It depends on the type of weathered material around. If you had (as they did in Nepal) a lot of loosely compacted material on the mountains, then you’d feel the resulting avalanches of snow and rock more severely than you would with the liquefaction and jiggling of sediments on the flat.

            The energy measurement of the earthquake matters a lot less locally than the type of earthquake (extensional, compression, strike slip or combinations of those), the local geological structures and the types of buildings that people have. They also depend on the amount of surrounding faulting and what stage the stresses in those are.

            Mountains generally have smaller effect earthquakes than plains simply because they get triggered by other faults earlier. But it is a bit meaningless as an idea if a fault there triggers a series of immediate secondary earthquakes that carry on from the original one.

  22. Clemgeopin 26

    Nate Silver’s UK election prediction: May 3

    http://fivethirtyeight.com/interactives/uk-general-election-predictions/

    • if it follows that – the likes of sinn fein will be in a box seat..

      ..to reach that needed 326 for a majority..

      ..and it looks like miliband + snp + incidentals..

      ..once again..going on that poll..i cant see the tories being able to pull together that magic number..

      ..the lib-dems have lost a lot of support..

      ..it’s good news..

      ..bye bye tories..bye-bye…

      • te reo putake 26.1.1

        Yep, looks good. Regarding the majority, while 326 is the target for Labour, anything above 275 will almost certainly see them form a working minority government. They won’t need the SNP for C&S at that point (assuming of course that the SNP abstain and don’t deliberately bring them down). Tories + Lib Dems + DUP can’t muster a majority, so they would be immediately sunk on C&S if they tried to cobble together a minority coalition of their own.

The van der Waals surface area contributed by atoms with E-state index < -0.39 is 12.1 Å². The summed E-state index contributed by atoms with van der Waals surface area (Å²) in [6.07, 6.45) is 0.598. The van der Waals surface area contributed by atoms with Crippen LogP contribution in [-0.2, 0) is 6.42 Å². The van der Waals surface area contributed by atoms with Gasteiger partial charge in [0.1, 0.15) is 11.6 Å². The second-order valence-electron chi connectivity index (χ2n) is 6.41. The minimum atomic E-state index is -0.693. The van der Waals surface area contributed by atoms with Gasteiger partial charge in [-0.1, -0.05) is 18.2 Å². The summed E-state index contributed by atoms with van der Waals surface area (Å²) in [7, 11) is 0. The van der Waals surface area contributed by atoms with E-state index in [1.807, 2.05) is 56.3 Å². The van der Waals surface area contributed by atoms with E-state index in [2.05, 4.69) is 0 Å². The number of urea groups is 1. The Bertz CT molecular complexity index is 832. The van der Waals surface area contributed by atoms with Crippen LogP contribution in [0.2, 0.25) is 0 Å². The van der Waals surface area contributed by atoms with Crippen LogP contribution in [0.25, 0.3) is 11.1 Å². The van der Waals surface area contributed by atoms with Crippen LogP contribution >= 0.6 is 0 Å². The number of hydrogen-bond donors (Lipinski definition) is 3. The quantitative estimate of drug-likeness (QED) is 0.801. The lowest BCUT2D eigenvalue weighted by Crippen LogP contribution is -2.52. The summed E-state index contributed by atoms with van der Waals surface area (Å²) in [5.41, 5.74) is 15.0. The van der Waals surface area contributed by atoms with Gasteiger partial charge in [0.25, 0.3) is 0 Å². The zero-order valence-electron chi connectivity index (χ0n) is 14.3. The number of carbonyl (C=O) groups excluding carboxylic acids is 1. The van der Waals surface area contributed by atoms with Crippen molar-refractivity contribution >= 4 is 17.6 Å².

My pick is Labour + SDLP, with an outside chance of the Lib Dems joining them.

        • Bill 26.1.1.1

          Reads as though you’re looking at this through the lens of Parliaments as they were before the Fixed Term Parliaments Act?

          Labour don’t need the SNP, or any one else for Confidence and Supply at any point because… The Fixed Term Parliaments Act. There will probably be no coalitions formed by anyone for the same reason…they aren’t needed. And so, the principle party (the one that presents a Queens Speech that receives 50%+ backing) doesn’t have to enter into horse trading over cabinet posts or anything of that sort.